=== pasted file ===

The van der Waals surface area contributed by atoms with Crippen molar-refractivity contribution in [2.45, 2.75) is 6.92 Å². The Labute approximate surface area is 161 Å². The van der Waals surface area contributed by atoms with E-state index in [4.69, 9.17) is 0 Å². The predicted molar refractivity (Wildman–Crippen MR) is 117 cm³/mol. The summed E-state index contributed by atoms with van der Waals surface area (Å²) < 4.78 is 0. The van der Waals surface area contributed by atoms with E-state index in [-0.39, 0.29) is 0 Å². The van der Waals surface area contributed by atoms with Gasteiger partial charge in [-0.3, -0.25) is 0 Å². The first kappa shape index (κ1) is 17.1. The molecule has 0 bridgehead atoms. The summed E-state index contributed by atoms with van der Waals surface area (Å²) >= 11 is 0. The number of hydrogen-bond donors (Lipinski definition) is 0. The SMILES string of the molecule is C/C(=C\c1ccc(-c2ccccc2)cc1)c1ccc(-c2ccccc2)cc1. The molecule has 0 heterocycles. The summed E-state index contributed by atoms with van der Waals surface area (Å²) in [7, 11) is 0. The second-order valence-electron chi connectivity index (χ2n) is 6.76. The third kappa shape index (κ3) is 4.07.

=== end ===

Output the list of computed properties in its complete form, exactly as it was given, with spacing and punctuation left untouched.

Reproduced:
The van der Waals surface area contributed by atoms with Crippen molar-refractivity contribution in [2.45, 2.75) is 6.92 Å². The Labute approximate surface area is 161 Å². The van der Waals surface area contributed by atoms with E-state index in [4.69, 9.17) is 0 Å². The predicted molar refractivity (Wildman–Crippen MR) is 117 cm³/mol. The summed E-state index contributed by atoms with van der Waals surface area (Å²) < 4.78 is 0. The van der Waals surface area contributed by atoms with E-state index in [-0.39, 0.29) is 0 Å². The van der Waals surface area contributed by atoms with Gasteiger partial charge in [-0.3, -0.25) is 0 Å². The first kappa shape index (κ1) is 17.1. The molecule has 0 bridgehead atoms. The summed E-state index contributed by atoms with van der Waals surface area (Å²) >= 11 is 0. The number of hydrogen-bond donors (Lipinski definition) is 0. The SMILES string of the molecule is C/C(=C\c1ccc(-c2ccccc2)cc1)c1ccc(-c2ccccc2)cc1. The molecule has 0 heterocycles. The summed E-state index contributed by atoms with van der Waals surface area (Å²) in [7, 11) is 0. The second-order valence-electron chi connectivity index (χ2n) is 6.76. The third kappa shape index (κ3) is 4.07.